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Organic Column (First) Dallas Morning News - Newsletter

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First Organic Column in the Dallas Morning News - Re-Visited

In 1989 as my career in organics began, I wrote the first column on my new passion of organics. Here it is as it appeared in the paper almost 25 years ago. We still have critics as we did them, but we now have a large part of the population on our side. I think this year will be special for converting the world to organics.


I'm an ex-golf course superintendant, ex-landscape contractor, ex-nursery owner and ex- maintenance contractor. I'm a current landscape architect, author, homeowner, home gardener, husband and father.

I'm also a current "born-again' organic landscape gardener and I've spent a great deal of time over the past few years learning about my new passion. That is, how to use more natural techniques and products in lieu of chemical ones.

Five years ago, I was using completely different landscaping procedures, and as a result, I have empathy for those homeowners and landscape people who mistakenly think they are doing the right thing. What changed my thinking about the safety of landscaping maintenance products was the birth of my daughter. It was at that point that I seriously started investigating the less toxic and more horticultural sound, alternatives.

What I hope to do with this weekly column is to try and help readers understand that there are landscape maintenance procedures that are financially sound, environmentally sensitive and safe to wildlife, pets and children. Additionally, I hope to show you that the natural techniques are fun and really work so that, ultimately, you'll have a garden that's more beautiful and more manageable than you ever imagined.

The terms "natural' and "organic' will be used often in these columns. These words are interchangeable in my opinion and have no pure meaning or definition. The terms "safe and non-toxic' also will be used often and they too are not pure definitions, but rather are relative descriptions to compare against other more widely used products.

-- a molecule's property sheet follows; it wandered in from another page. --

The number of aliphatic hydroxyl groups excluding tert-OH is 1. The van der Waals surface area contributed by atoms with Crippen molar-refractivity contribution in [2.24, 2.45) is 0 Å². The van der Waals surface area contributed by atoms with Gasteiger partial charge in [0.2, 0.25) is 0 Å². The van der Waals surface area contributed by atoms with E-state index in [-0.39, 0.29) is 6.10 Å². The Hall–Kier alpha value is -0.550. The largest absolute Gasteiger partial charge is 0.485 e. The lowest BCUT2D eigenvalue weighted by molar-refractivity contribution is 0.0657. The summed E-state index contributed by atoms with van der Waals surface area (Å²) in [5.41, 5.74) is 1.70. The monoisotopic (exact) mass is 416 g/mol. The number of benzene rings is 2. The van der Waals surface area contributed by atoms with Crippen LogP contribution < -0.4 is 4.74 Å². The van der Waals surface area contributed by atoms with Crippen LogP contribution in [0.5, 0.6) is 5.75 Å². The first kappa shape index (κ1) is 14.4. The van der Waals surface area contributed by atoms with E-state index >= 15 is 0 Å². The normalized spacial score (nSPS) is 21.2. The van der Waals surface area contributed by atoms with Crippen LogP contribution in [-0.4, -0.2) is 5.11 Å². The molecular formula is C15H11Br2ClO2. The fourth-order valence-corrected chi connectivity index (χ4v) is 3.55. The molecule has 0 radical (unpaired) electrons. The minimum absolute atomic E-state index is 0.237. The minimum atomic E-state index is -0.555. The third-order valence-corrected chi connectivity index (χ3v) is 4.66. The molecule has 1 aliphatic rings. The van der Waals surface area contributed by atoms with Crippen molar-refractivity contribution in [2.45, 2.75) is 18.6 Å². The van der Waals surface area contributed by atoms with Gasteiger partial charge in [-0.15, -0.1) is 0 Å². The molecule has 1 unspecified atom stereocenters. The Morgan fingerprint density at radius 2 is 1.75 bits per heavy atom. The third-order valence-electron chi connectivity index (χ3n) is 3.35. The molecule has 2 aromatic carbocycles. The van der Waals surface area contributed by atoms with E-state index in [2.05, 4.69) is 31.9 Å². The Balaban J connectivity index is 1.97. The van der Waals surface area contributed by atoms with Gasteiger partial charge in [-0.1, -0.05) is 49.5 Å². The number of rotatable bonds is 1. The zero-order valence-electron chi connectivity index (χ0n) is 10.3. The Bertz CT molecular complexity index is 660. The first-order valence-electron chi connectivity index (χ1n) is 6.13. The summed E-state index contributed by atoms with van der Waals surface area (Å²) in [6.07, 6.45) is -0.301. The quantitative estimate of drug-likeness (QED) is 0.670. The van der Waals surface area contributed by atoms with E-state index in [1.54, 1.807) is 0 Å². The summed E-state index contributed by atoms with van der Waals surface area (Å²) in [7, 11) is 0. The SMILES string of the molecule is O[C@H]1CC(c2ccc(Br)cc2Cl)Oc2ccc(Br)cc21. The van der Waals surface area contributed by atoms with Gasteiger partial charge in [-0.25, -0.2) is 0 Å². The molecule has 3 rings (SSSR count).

The philosophy of organic landscaping is simple to carry out but sometimes a little harder to understand. The secret is the health of the soil.

Healthy soil - as opposed to dirt - is alive and constantly changing, growing, decaying and moving. It also has billions and billions of living microorganisms per square foot. That's not a misprint!

On the other hand, poor management and the overuse of artificial products have created a high percentage of sick and weak soils. These soils have been over-fertilized and over-sprayed. They have been eroded and no recycled organic matter has been added to continually rejuvenate them.

Using Mother Nature's technique of raising the level of organic matter in the ground can bring weak or dead soil back to life. Decomposed and composted organic material will add microorganisms, provide humus and humic acid and encourage earthworm repopulation.

If you try my safer alternatives for a few months, you will soon be hooked on "organics.' For now - here's a good way to start. It will soon be time to start mowing your lawns, so plan to stop catching the grass clippings - let them lie where they fall.

Here's another tip. If aphids show up on the new tender growth of plants, spray them with a mild solution of insecticidal soap and water. You'll be amazed at how effective this safe alternative is.

Congratulations - you're on the natural way! More later.

If you have any questions on this newsletter or any other topic, tune in Sunday 8am -11am (CST) to the Dirt Doctor Radio Show. Listen on the internet or find a station in your area. The phone number for the show is 1-866-444-3478.

Please share this newsletter with everyone in your address book and all of your friends on Facebook and Twitter to help me spread the word on organics.

Naturally yours,


Howard Garrett

P.S. If you live in the Atlanta, Georgia area, come see me this Saturday or Sunday at the Northwest Georgia Home & Garden Show.

Join the Organic Club of America.


Membership supports TORC.

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